Reality television has made a huge impact on the dance industry. Given the chance to have your own show like The Dance Scene, would this be something that interests you?
I am a teacher at heart so my favourite jobs are always going to be teaching jobs.
What’s next for you? What projects are you currently working on?
My schedule is fully booked with teaching jobs all over the world. I teach in Poland, Taiwan, Russia, Japan, Korea, and Guam, to just name a few of the places I will be going.
They may not have taken out the title as America’s Best Dance Crew in Season Six, however this all-female hip hop group are winning in their own right. Winning back-to-back titles at the World Hip Hop Dance Championships in 2009 and 2010, and recently performing at the Australian Dance Festival, it seems there is no stopping these girls from New Zealand in their quest for world recognition.
Dance Informa caught up with ReQuest, to chat about their stint on America’s Best Dance Crew, and what they’re up to next.
How did you find the experience of competing on America’s Best Dance Crew? Did it meet your expectations?
It was amazing, and one of the highlights of our time as a crew thus far. It met our expectations. Our goal was to just make the show and we weren’t focused on necessarily winning it. We totally enjoyed the journey of just being on the show. It was surreal for us to watch the show over the years and think, ‘wow imagine being on that show’. We never thought it would be possible as it was ‘America’s’ best dance crew, but we always had a dream of what it would be like.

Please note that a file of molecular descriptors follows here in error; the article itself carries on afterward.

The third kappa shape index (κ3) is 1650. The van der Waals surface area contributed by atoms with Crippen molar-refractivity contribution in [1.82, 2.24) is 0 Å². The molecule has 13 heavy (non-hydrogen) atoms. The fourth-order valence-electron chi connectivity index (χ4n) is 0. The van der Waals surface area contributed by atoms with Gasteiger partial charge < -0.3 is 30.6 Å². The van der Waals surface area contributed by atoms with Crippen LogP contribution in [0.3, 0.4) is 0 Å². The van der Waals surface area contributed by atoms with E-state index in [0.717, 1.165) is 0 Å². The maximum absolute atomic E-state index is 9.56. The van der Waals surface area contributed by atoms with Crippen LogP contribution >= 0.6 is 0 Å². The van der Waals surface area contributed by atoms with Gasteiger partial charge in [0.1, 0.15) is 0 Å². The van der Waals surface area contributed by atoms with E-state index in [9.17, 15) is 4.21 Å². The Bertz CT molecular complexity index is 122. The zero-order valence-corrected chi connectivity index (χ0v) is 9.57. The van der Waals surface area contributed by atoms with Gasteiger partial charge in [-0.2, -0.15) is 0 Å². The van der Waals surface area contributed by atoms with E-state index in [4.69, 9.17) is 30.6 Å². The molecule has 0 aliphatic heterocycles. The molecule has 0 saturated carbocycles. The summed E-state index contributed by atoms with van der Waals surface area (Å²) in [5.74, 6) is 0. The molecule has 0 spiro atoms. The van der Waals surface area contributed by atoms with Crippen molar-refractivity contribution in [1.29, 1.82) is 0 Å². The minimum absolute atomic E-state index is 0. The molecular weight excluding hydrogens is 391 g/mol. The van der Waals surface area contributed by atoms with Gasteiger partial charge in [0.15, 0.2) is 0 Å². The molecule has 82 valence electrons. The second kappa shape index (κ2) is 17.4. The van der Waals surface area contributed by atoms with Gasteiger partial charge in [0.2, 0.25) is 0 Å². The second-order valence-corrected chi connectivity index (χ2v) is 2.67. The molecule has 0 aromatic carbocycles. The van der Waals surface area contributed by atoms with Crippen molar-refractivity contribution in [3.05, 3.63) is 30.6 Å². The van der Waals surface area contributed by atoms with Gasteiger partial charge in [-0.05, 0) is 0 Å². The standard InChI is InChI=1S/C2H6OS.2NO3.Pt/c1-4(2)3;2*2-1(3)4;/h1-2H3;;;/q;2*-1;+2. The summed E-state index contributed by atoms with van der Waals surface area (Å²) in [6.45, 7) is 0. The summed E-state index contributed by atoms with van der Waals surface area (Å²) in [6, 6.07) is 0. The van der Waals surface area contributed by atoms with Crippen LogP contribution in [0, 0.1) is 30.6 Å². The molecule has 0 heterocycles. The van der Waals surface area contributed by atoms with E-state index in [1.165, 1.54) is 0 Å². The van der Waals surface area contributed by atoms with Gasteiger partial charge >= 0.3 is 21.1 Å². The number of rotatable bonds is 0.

You may not have won the sixth season, but there’s no doubt you’ve had success outside of the show. Are you glad for the exposure that comes from the TV show?
The exposure of being on the show was more the general public and those outside the dance world. We had already achieved a high degree of recognition through being the world champions in 2009 and 2010 so most dancers knew us. Definitely being on TV increased our fan and supporter base all around the world.
How has competing on ABDC influenced your success as a dance crew?
We really dance for the love of dance and to share our gift, so we felt we were successful already. Being on the show just exposed us to more people and I guess you can say we were successful by just getting chosen to be on the show.
Besides the winners of each series, are there any other ABDC crews that stand out to you as being at the top of their game?
Definitely. Jabbawockeez are really the main crew everyone knows as they won season one and have gone on to bigger and better things. Beat Freaks and Fysh N Chicks who are both all female crews really stood out for us and they showed the way for the ladies.
Were you a bit intimidated at being the only international crew to compete on the show? Or do you think this was to your advantage?